Amid our post-industrial era of the American economy, the rise of the digital realm proved to be the leading edge of our country’s technological primacy. The dawn of Facebook, Twitter, YouTube, Instagram, Snapchat, and other social networks usher in new communication platforms and, more importantly, new ways to earn a living.
Platform revenue sharing and third-party sponsorships made making a living from creating content online possible for the first time.
In the early years of these social platforms, it was easy to be discovered by potential fans and build a following. Yet paradoxically, as these platforms grew in daily and monthly active users, it became harder for new creators to build a following of their own. The content recommendation algorithms on these platforms 1) would change without notice, 2) favored creators with larger fan bases, and 3) had (and still have) inconsistent demonetization policies. Therefore, newer creators would struggle to establish a presence unless you were one of the first on the platform.
We’ve already seen evidence of individual creators building a massive audience, such as my article, “The Rehabilitation of Cameron Dallas,” featuring the man himself.
Enter TikTok. The short-form video social media app blew up shortly after Chinese company ByteDance acquired TikTok’s predecessor, musicall.ly, in a bid for the parent company’s goal of global expansion.
TikTok was a stunning success from the start. Immediately, one could see its similarities with the defunct platform Vine, with its initial limit of 15 seconds (compared to Vine’s of six initially). (TikTok now allows for videos up to ten minutes in length to be uploaded to its service.)
(In my mind, TikTok is what Vine could, and maybe should, have been. But that’s an argument for another time. Vine walked so TikTok could run!)
However, what made TikTok so disruptive was its content recommendation algorithm. There have been many an article examining how it works, but its results can’t be denied. TikTok’s stream of content is so well tailored to your tastes the app serves warnings to its users, suggesting they take a break.
TikTok’s most fascinating triumph is now its algorithms help fans find the content and, thus, the content creators they should follow. It’s incredible how the app allows creators to blow up rapidly, and yet at the same time, there isn’t one major trend of a genre of content dominating user feeds.
TikTok has the best of both worlds: efficient discovery for both its viewers and creators and an extremely diverse set of content to serve user feeds to rapidly experiment and see what viewers will latch onto to keep their eyeballs on the screen.
It’s TikTok’s incredible success in the face of behemoths such as Facebook, Snapchat, YouTube, and Instagram represents the promise of the Creator Economy.
The wide variety of diverse types of content that go viral on TikTok reflects the potential that anyone could potentially make a living online, assuming they are able to monetize their newfound audience successfully.
Unfortunately, the Chinese-owned app struggles like other platforms to help its creators monetize. It’s rolled out a few different monetization initiatives, but none have stuck yet. TikTok only generated $4B in advertising revenue last year.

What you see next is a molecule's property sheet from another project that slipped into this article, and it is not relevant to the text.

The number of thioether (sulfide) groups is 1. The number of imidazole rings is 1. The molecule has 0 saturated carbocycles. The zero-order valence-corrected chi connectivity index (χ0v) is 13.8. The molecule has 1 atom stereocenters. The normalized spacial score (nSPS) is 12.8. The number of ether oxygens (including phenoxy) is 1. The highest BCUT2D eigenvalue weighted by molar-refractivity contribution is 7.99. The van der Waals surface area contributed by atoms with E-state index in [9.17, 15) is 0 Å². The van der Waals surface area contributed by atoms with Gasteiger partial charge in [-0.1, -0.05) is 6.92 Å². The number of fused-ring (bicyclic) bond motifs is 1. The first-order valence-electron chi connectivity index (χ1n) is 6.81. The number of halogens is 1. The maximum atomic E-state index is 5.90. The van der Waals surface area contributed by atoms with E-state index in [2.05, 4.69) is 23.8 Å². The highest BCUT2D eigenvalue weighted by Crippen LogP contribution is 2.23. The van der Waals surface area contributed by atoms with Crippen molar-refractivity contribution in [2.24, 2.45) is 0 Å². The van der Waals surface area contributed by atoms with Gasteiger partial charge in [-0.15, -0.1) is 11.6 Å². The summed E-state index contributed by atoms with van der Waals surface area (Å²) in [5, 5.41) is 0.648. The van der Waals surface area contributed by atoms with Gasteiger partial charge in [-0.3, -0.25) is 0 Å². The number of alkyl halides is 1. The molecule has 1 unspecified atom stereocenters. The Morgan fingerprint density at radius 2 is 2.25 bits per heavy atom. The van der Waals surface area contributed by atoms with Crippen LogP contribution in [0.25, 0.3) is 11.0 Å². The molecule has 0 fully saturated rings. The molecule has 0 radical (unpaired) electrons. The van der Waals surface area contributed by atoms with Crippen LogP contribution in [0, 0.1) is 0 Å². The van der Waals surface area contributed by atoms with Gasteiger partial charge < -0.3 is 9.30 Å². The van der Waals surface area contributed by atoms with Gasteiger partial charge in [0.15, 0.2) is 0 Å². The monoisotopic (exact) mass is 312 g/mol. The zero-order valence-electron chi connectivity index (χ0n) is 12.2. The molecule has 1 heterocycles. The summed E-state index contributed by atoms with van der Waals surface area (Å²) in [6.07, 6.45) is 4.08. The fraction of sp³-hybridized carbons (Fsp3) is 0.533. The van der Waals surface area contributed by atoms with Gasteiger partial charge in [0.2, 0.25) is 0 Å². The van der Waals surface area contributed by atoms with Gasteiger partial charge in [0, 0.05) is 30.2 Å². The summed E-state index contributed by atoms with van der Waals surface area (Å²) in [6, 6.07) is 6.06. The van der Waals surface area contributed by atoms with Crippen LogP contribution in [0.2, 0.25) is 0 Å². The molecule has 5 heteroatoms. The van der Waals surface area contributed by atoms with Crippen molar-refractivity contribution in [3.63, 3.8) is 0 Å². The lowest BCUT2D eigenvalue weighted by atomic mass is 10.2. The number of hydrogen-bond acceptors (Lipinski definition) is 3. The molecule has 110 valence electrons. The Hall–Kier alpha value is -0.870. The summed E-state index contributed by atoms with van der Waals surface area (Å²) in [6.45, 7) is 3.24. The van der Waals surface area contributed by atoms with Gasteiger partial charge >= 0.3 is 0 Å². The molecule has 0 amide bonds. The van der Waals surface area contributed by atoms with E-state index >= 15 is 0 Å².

Creators who do not want to rely on unstable income from these platforms turn to their fans for money through subscription platforms like Subify, Fanfix, and Patreon, not to mention Instagram and YouTube’s own subscription functionality, respectively. They also go on to use link-in-bio companies like Pillar, Linktree, Beacons.ai, and others as a way to centralize their social media handles and presence across various platforms.
It’s clear that the missing link between discovery and monetization is community. In this stage of social media, it is not about who has the biggest audience anymore, but who can cultivate the most relevant audience for their own content.
TikTok, as a tool, is an incredible discovery mechanism helping your content gets viewed by the viewers you want to attract as a creator.
Fanfix and similar subscription platforms work best after you have established a following.
But how do you take your following and turn it into a community?
That’s the billion-dollar question in the nascent Creator Economy. If it becomes effortless to convert followings into communities (which then can be monetized!), then more and more individuals have the potential to become creators themselves, which then makes the phrase “Creator Economy” a true, material reality. People like myself, who have worked regular jobs for the majority of their careers, can find opportunities to turn their creative passion into a full-time calling.
From my last piece of professional writing:
“Becoming a creator isn’t without risk; many burgeoning creatives face financial instability in the early stages of their career and a lack of benefits commonplace in traditional forms of employment. The material foundation for this future of creative self-employment does not exist. However, Dallas’s incarnation as a creator and resurrection as a founder is the Revelation of the Creator Economy’s immanent presence.”
In TikTok, I find the Creator Economy’s salvation. The question becomes: who will build the technologies to deliver this promising future?
If Cameron Dallas and other massive content creators’ success prove the possibility of the Creator Economy, then I want to realize its viability as a writer creating content.